- Brain hemorrhage or infarction.
- Brain tumor.
- Low blood oxygen (hypoxemia).
- High blood carbondioxide (hypercapnia).
- Post-surgical complication.
- Antidepressant drugs.
- Anticonvulsant drugs.
- Nonsteroidal anti-inflammatory drugs (NSAIDs).
- Anticancer drugs.
- LSD (lysergic acid diethylamide) and other hallucinogens.
- Ethanol (drinking alcohol).
- Opiates, including heroin and morphine.
- PCP (phencyclidine).
- Solvents, such as gasoline, kerosene, turpentine, benzene, and alcohols.
- Carbon monoxide.
- Refrigerants (Freon).
- Insecticides, such as Parathion and Sevin.
- Mushrooms, such as Amanita species.
- Plants such as jimsonweed (Datura stramonium) and morning glory (Ipomoea spp.)
- Animal venoms.
- Severe medical illness.
- Alcohol abuse.
- Diminished ADL (activity of daily living).
- Abnormal serum sodium.
- Male gender.
- Hearing impairment.
- Visual impairment.
- Acute myocardial events.
- Acute pulmonary events.
- Fluid and electrolyte disturbance (including dehydration).
- Drug withdrawal (sedatives, alcohol).
- Infection (especially respiratory, urinary).
- Medications (wide range, esp. psychoactive, anticholinergics and opioids).
- Uncontrolled pain.
- Urinary retention, faecal impaction.
- Indwelling devices (urinary catheters).
- Severe anemia.
- Use of restraints.
- Intracranial events (stroke, bleeding, infection).
- Changes in feeling (sensation) and perception.
- Changes in level of consciousness or awareness.
- Changes in movement (may be inactive or slow moving).
- Changes in sleep patterns, drowsiness.
- Disorientation about time or place.
- Unable to remember events.
- Inability to think or behave with purpose.
- Problems concentrating.
- Incoherent speech (speech that doesn't make sense).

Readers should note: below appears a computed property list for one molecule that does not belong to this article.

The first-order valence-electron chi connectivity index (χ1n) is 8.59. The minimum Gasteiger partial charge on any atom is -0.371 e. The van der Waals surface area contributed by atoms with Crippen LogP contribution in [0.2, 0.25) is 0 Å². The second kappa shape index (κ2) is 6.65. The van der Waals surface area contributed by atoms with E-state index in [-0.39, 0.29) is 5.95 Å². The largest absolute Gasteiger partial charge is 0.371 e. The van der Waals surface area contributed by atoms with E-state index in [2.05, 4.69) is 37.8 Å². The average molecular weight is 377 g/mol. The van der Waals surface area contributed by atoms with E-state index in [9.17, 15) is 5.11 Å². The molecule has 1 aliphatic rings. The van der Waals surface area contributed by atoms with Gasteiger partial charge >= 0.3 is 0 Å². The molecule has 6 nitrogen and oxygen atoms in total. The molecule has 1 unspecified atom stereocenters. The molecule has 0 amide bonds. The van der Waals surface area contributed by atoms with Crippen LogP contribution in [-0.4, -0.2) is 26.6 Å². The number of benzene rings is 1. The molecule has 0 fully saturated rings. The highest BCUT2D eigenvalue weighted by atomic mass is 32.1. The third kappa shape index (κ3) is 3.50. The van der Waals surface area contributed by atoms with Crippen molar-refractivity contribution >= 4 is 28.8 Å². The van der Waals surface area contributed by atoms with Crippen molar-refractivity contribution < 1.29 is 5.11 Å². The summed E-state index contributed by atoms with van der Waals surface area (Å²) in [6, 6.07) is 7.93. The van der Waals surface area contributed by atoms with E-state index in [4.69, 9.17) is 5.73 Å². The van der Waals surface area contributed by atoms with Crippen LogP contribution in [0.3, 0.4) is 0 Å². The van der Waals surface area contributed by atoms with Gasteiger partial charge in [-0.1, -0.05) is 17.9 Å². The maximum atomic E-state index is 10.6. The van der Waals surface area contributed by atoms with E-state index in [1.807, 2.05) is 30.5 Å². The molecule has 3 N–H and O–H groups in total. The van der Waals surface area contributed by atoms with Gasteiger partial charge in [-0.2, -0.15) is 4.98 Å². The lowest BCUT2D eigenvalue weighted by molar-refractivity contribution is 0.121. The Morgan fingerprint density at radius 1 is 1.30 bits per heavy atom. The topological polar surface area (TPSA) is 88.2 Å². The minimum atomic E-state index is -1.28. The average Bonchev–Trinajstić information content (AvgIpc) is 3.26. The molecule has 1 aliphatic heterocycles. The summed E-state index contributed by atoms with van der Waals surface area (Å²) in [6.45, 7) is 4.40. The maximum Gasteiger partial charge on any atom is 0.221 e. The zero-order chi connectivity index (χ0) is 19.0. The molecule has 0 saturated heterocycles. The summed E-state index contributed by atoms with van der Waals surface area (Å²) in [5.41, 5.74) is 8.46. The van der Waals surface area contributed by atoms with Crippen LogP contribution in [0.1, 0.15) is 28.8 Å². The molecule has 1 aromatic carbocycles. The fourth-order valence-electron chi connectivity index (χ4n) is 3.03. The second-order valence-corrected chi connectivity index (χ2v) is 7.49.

- Distinguish among differential diagnostic possibilities; for patientswith features of delirium, the most common issue is determiningwhether the patient has dementia, delirium, or both.
- Obtain information from medical records, psychiatric records,medical staff, family, and other sources.
- Complete blood count (CBC).
- Blood tests (e.g., VDRL (Venereal Disease Research Laboratory test), heavy metal screen, B12 and folate levels, antinuclearantibody (ANA), urinary porphyrins, ammonia level, human immunodeficiency virus (HIV), erythrocyte sedimentation rate (ESR).
- Arterial blood gases or oxygen saturation.
- Urine culture and sensitivity (C&S).
- Urine drug screen.
- Blood cultures.
- Serum levels of medications.
- Cerebrospinal fluid (CSF) analysis.
- Chest X-ray.
- Brain computerized tomography (CT) or magnetic resonance imaging (MRI).
- Electroencephalogram (EEG).
- Optimizing conditions for the brain. This involves ensuring that the patient with delirium has adequate oxygenation, hydration, nutrition, and normal levels of metabolites, that drug effects are minimized, constipation treated, pain treated, and so on.
- Antipsychotic medication in low doses might sometimes be needed to control agitation, psychotic symptoms or aggression. Beware of drug side-effects and drug interactions. Antipsychotics, preferably those with minimal anticholinergic activity, such as haloperidol or risperidone may be preferred.
- When drugs are required because of severe behavioural disturbance or risk to self and/or others, low-dose risperidone is the usual drug of first choice, except in alcohol or drug withdrawal states or in patients with liver disease in might be helpful.
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